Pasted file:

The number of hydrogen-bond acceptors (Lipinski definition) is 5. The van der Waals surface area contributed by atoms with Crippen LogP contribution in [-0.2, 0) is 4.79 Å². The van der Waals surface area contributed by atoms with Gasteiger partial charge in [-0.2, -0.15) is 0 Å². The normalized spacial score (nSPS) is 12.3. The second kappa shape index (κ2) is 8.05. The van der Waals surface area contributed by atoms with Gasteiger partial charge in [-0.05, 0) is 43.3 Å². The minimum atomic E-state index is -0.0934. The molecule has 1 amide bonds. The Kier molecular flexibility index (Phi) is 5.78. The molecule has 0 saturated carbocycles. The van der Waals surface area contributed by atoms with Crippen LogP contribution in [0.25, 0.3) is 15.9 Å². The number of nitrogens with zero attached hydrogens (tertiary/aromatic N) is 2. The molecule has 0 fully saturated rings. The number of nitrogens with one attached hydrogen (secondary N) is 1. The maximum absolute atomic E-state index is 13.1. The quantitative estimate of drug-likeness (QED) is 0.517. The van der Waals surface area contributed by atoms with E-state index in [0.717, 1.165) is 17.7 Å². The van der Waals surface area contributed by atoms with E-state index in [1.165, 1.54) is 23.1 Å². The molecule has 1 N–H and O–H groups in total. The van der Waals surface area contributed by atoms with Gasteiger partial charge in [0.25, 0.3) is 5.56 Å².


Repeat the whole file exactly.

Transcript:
The number of hydrogen-bond acceptors (Lipinski definition) is 5. The van der Waals surface area contributed by atoms with Crippen LogP contribution in [-0.2, 0) is 4.79 Å². The van der Waals surface area contributed by atoms with Gasteiger partial charge in [-0.2, -0.15) is 0 Å². The normalized spacial score (nSPS) is 12.3. The second kappa shape index (κ2) is 8.05. The van der Waals surface area contributed by atoms with Gasteiger partial charge in [-0.05, 0) is 43.3 Å². The minimum atomic E-state index is -0.0934. The molecule has 1 amide bonds. The Kier molecular flexibility index (Phi) is 5.78. The molecule has 0 saturated carbocycles. The van der Waals surface area contributed by atoms with Crippen LogP contribution in [0.25, 0.3) is 15.9 Å². The number of nitrogens with zero attached hydrogens (tertiary/aromatic N) is 2. The molecule has 0 fully saturated rings. The number of nitrogens with one attached hydrogen (secondary N) is 1. The maximum absolute atomic E-state index is 13.1. The quantitative estimate of drug-likeness (QED) is 0.517. The van der Waals surface area contributed by atoms with E-state index in [0.717, 1.165) is 17.7 Å². The van der Waals surface area contributed by atoms with E-state index in [1.165, 1.54) is 23.1 Å². The molecule has 1 N–H and O–H groups in total. The van der Waals surface area contributed by atoms with Gasteiger partial charge in [0.25, 0.3) is 5.56 Å².